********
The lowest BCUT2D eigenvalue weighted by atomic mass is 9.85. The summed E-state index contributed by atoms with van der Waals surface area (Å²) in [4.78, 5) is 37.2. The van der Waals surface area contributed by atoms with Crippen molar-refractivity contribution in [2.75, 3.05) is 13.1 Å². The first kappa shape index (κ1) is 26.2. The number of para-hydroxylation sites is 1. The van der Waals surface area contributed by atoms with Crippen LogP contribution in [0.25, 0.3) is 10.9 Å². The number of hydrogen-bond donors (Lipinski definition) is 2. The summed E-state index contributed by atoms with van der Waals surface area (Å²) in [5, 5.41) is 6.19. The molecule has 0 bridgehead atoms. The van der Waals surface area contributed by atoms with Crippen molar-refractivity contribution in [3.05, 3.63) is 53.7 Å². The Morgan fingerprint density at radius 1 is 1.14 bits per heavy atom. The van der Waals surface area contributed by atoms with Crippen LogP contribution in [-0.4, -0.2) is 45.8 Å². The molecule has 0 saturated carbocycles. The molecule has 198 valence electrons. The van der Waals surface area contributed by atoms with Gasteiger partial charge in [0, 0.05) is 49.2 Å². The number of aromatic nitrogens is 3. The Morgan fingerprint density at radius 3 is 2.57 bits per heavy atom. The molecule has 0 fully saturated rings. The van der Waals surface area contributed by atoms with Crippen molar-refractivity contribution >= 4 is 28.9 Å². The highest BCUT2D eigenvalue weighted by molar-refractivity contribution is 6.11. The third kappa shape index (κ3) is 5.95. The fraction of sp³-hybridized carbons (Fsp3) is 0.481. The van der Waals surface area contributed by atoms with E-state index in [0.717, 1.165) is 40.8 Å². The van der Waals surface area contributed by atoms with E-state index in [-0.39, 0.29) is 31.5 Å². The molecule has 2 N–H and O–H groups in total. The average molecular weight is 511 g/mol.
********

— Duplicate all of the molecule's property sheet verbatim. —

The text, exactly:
The lowest BCUT2D eigenvalue weighted by atomic mass is 9.85. The summed E-state index contributed by atoms with van der Waals surface area (Å²) in [4.78, 5) is 37.2. The van der Waals surface area contributed by atoms with Crippen molar-refractivity contribution in [2.75, 3.05) is 13.1 Å². The first kappa shape index (κ1) is 26.2. The number of para-hydroxylation sites is 1. The van der Waals surface area contributed by atoms with Crippen LogP contribution in [0.25, 0.3) is 10.9 Å². The number of hydrogen-bond donors (Lipinski definition) is 2. The summed E-state index contributed by atoms with van der Waals surface area (Å²) in [5, 5.41) is 6.19. The molecule has 0 bridgehead atoms. The van der Waals surface area contributed by atoms with Crippen molar-refractivity contribution in [3.05, 3.63) is 53.7 Å². The Morgan fingerprint density at radius 1 is 1.14 bits per heavy atom. The van der Waals surface area contributed by atoms with Crippen LogP contribution in [-0.4, -0.2) is 45.8 Å². The molecule has 0 saturated carbocycles. The molecule has 198 valence electrons. The van der Waals surface area contributed by atoms with Gasteiger partial charge in [0, 0.05) is 49.2 Å². The number of aromatic nitrogens is 3. The Morgan fingerprint density at radius 3 is 2.57 bits per heavy atom. The molecule has 0 fully saturated rings. The van der Waals surface area contributed by atoms with Crippen molar-refractivity contribution >= 4 is 28.9 Å². The highest BCUT2D eigenvalue weighted by molar-refractivity contribution is 6.11. The third kappa shape index (κ3) is 5.95. The fraction of sp³-hybridized carbons (Fsp3) is 0.481. The van der Waals surface area contributed by atoms with E-state index in [0.717, 1.165) is 40.8 Å². The van der Waals surface area contributed by atoms with E-state index in [-0.39, 0.29) is 31.5 Å². The molecule has 2 N–H and O–H groups in total. The average molecular weight is 511 g/mol.